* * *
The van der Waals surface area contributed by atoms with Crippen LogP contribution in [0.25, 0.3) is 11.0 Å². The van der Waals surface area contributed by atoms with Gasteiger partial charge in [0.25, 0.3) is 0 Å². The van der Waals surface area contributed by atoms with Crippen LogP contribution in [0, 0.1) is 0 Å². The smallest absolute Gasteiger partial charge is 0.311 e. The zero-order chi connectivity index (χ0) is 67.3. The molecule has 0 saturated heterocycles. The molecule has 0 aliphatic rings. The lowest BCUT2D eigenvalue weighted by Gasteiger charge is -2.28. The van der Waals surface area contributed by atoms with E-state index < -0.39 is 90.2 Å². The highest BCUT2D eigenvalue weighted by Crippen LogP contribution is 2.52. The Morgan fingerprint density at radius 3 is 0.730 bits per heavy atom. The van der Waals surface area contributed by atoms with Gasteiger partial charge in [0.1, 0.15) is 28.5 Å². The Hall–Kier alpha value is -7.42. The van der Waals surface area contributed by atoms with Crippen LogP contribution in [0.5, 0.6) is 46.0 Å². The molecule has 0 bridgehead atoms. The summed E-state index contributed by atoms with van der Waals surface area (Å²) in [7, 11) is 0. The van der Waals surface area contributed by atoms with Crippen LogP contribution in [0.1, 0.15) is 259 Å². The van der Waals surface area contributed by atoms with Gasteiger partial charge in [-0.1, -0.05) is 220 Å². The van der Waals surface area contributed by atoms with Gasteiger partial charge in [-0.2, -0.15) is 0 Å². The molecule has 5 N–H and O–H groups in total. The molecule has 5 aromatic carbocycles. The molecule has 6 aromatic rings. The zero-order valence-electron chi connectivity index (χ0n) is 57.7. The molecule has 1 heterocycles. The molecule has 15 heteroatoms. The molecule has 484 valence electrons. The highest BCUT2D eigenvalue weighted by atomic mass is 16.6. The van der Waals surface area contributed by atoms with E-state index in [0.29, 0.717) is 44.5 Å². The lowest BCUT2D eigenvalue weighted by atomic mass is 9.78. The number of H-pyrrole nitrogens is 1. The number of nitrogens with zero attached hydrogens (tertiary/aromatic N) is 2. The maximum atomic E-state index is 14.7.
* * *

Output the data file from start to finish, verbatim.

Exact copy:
The van der Waals surface area contributed by atoms with Crippen LogP contribution in [0.25, 0.3) is 11.0 Å². The van der Waals surface area contributed by atoms with Gasteiger partial charge in [0.25, 0.3) is 0 Å². The van der Waals surface area contributed by atoms with Crippen LogP contribution in [0, 0.1) is 0 Å². The smallest absolute Gasteiger partial charge is 0.311 e. The zero-order chi connectivity index (χ0) is 67.3. The molecule has 0 saturated heterocycles. The molecule has 0 aliphatic rings. The lowest BCUT2D eigenvalue weighted by Gasteiger charge is -2.28. The van der Waals surface area contributed by atoms with E-state index < -0.39 is 90.2 Å². The highest BCUT2D eigenvalue weighted by Crippen LogP contribution is 2.52. The Morgan fingerprint density at radius 3 is 0.730 bits per heavy atom. The van der Waals surface area contributed by atoms with Gasteiger partial charge in [0.1, 0.15) is 28.5 Å². The Hall–Kier alpha value is -7.42. The van der Waals surface area contributed by atoms with Crippen LogP contribution in [0.5, 0.6) is 46.0 Å². The molecule has 0 bridgehead atoms. The summed E-state index contributed by atoms with van der Waals surface area (Å²) in [7, 11) is 0. The van der Waals surface area contributed by atoms with Crippen LogP contribution in [0.1, 0.15) is 259 Å². The van der Waals surface area contributed by atoms with Gasteiger partial charge in [-0.1, -0.05) is 220 Å². The van der Waals surface area contributed by atoms with Gasteiger partial charge in [-0.2, -0.15) is 0 Å². The molecule has 5 N–H and O–H groups in total. The molecule has 5 aromatic carbocycles. The molecule has 6 aromatic rings. The zero-order valence-electron chi connectivity index (χ0n) is 57.7. The molecule has 1 heterocycles. The molecule has 15 heteroatoms. The molecule has 484 valence electrons. The highest BCUT2D eigenvalue weighted by atomic mass is 16.6. The van der Waals surface area contributed by atoms with E-state index in [0.29, 0.717) is 44.5 Å². The lowest BCUT2D eigenvalue weighted by atomic mass is 9.78. The number of H-pyrrole nitrogens is 1. The number of nitrogens with zero attached hydrogens (tertiary/aromatic N) is 2. The maximum atomic E-state index is 14.7.